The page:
Some right-handed surgeons prefer to make superotemporal incisions in right eyes and superonasal incsions in left eyes.12 Although the mean surgically induced astigmatism by vector addition may not differ significantly between groups, individual patient outcomes can vary widely when the incision is made in the same location regardless of preoperative corneal astigmatism.

Refinement of the refractive outcome is one of the most important challenges faced by cataract surgeons. Along with spherical error, preexisting astigmatism may now be safely and effectively reduced at the time of cataract surgery. The on-axis approach appears simple; however, it presents logistical challenges, including movement around the surgical table, which often produces awkward hand positions. Additionally, instrumentation needs may vary from case to case. The surgeon must consider ergonomic issues such as wrist support, legroom beneath the operating table, and the position of the operating microscope when considering on-axis phacoemulsification.

The effect of the phaco incision may not be significant in cases with more than 0.75 D of astigmatism. Toric IOLs, which have been shown to be safe and accurate for treating astigmatism during cataract surgery,13 have largely supplanted the use of other techniques for tackling preexisting astigmatism in these cases.

Vishal Jhanji, MD, is an Assistant Professor of Ophthalmology and practices corneal and refractive surgery at The Chinese University of Hong Kong. Dr. Jhanji states that he has no financial interest in the products or companies mentioned. He may be reached at tel: +852 2762 3180; fax: +852 2715 9490.

Rasik B. Vajpayee, MS, FRCS(Ed), FRANZCO, is a Professor of Ophthalmology and Head of the Corneal Unit at the Centre for Eye Research Australia, University of Melbourne, Royal Victorian Eye and Ear Hospital, Victoria, Australia. Dr. Vajpayee states that he has no financial interest in the products or companies mentioned. He may be reached at tel: +61 3 9929 8368; fax: +61 3 9662 3959.

  1. 1.Koch MJ,Kohnen T.Refractive cataract surgery.Curr Opin Ophthalmol.1999;10(1):10-15.Review.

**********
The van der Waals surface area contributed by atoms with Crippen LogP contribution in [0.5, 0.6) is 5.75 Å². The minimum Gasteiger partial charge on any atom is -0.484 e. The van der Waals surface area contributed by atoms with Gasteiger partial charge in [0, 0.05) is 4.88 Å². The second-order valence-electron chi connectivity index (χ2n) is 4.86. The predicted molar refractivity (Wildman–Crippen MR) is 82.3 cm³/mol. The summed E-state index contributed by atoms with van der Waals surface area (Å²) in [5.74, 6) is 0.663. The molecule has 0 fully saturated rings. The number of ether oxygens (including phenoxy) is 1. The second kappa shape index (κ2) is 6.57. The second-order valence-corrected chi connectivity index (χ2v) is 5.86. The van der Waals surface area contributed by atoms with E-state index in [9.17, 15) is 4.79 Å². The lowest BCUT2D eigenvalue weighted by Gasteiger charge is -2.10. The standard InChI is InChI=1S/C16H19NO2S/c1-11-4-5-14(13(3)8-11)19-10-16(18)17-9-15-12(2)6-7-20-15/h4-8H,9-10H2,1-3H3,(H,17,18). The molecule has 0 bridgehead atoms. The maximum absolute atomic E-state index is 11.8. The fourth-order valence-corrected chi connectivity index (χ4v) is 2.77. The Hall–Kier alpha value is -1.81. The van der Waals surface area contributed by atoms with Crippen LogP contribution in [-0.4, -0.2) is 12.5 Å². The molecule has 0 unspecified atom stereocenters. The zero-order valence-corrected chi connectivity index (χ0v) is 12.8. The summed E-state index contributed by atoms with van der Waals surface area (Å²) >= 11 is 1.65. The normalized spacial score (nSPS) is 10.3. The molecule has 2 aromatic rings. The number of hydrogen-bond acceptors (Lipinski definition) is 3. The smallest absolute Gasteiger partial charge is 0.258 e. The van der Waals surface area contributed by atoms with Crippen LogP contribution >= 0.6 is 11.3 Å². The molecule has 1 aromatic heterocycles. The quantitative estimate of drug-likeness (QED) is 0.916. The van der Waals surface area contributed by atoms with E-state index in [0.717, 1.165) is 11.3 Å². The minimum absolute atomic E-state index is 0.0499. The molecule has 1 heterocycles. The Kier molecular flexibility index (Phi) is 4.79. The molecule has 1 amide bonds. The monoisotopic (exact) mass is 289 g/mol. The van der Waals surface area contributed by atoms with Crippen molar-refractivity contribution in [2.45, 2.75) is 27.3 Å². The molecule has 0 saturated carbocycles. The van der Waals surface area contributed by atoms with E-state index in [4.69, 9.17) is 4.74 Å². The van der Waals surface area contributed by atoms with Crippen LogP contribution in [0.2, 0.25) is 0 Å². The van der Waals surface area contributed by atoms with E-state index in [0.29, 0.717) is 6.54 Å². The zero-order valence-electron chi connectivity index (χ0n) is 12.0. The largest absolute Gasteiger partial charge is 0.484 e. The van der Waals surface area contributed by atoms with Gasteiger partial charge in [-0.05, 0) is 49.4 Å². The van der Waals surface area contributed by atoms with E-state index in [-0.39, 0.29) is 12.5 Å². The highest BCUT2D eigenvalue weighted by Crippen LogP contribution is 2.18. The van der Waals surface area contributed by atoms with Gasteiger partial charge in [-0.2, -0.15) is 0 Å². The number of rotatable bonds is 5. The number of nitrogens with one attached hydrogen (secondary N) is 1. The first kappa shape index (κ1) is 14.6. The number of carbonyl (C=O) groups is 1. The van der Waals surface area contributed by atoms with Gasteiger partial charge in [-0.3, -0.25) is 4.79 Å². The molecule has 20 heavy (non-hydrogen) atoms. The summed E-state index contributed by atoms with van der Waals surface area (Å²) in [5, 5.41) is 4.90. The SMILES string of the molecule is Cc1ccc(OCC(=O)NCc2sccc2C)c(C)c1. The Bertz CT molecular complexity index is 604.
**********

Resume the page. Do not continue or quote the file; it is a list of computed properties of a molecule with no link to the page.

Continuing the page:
2. Nichamin LD.Astigmatism control.Ophthalmol Clin North Am.2006;19(4):485-493.Review.
  3. Novis C. Astigmatism and toric intraocular lenses.Curr Opin Ophthalmol.2000;11(1):47-50.Review.
  4. Trindade F,Oliveira A,Frasso M.Benefit of against-the-rule astigmatism to uncorrected near acuity. J Cataract Refract Surg.1997;23:82-85.
  5. Rauz S,Reynolds A,Henderson HW,et al. Variation in astigmatism following the single-step,self-sealing clear corneal section for phacoemulsification.Eye (Lond).1997;11(5):656-660.
  6. Kaufmann C,Peter J,Ooi K,Phipps S,Cooper P, Goggin M,The Queen Elizabeth Astigmatism Study Group.Limbal relaxing incisions versus on-axis incisions to reduce corneal astigmatism at the time of cataract surgery. J Cataract Refract Surg.2005;31(12):2261-2265.
  7. Titiyal JS,Baidya KP, Sinha R,et al. Intraoperative arcuate transverse keratotomy with phacoemulsification.J Refract Surg.2002;18(6):725-730.
  8. Gross RH,Miller KM.Corneal astigmatism after phacoemulsification and lens implantation through unsutured scleral and corneal tunnel incisions.Am J Ophthalmol.1996;121(1):57-64.
  9. Hill W.Expected effects of surgically induced astigmatism on AcrySof toric intraocular lens results.J Cataract Refract Surg.2008;34(3):364-367.
  10. Jiang J,Le Q,Yang J,et al.Changes in corneal astigmatism and high order aberrations after clear corneal tunnel phacoemulsification guided by corneal topography.J Refract Surg.2006;22(9 Suppl):S1083-1088.
  11. Altan-Yaycioglu R,Akova YA,Akca S,et al.Effect on astigmatism of the location of clear corneal incision in phacoemulsification of cataract.J Refract Surg.2007;23(5):515-518.
  12. Ermis S,Ubeyt U,Ozturk F.Surgically induced astigmatism after superotemporal and superonasal clear corneal incisions in phacoemulsification.J Cataract Refract Surg.2004;30(6):1316-1319.
  13. Nichamin LD.Treating astigmatism at the time of cataract surgery.Curr Opin Ophthalmol.2003;14(1):35-38.

• Modification of the site and size of the incision is the most straightforward method to modify mild to moderate amounts of astigmatism.
• The on-axis approach appears simple; however, it presents logistical challenges.